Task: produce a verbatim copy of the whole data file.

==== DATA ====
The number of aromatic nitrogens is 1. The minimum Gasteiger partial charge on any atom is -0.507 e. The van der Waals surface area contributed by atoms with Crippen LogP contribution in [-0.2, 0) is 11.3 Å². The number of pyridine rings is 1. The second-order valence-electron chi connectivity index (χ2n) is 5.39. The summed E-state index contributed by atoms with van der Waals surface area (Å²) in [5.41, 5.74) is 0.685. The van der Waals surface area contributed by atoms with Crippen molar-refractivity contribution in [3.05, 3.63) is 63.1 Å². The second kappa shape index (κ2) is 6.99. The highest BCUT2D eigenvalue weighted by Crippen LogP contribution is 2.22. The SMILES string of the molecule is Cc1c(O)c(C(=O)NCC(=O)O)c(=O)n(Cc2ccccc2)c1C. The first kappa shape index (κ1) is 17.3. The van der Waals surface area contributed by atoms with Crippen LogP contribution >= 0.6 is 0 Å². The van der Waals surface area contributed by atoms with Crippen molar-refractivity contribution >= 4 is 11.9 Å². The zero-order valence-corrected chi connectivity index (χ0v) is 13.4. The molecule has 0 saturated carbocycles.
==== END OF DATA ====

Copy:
The number of aromatic nitrogens is 1. The minimum Gasteiger partial charge on any atom is -0.507 e. The van der Waals surface area contributed by atoms with Crippen LogP contribution in [-0.2, 0) is 11.3 Å². The number of pyridine rings is 1. The second-order valence-electron chi connectivity index (χ2n) is 5.39. The summed E-state index contributed by atoms with van der Waals surface area (Å²) in [5.41, 5.74) is 0.685. The van der Waals surface area contributed by atoms with Crippen molar-refractivity contribution in [3.05, 3.63) is 63.1 Å². The second kappa shape index (κ2) is 6.99. The highest BCUT2D eigenvalue weighted by Crippen LogP contribution is 2.22. The SMILES string of the molecule is Cc1c(O)c(C(=O)NCC(=O)O)c(=O)n(Cc2ccccc2)c1C. The first kappa shape index (κ1) is 17.3. The van der Waals surface area contributed by atoms with Crippen LogP contribution >= 0.6 is 0 Å². The van der Waals surface area contributed by atoms with Crippen molar-refractivity contribution >= 4 is 11.9 Å². The zero-order valence-corrected chi connectivity index (χ0v) is 13.4. The molecule has 0 saturated carbocycles.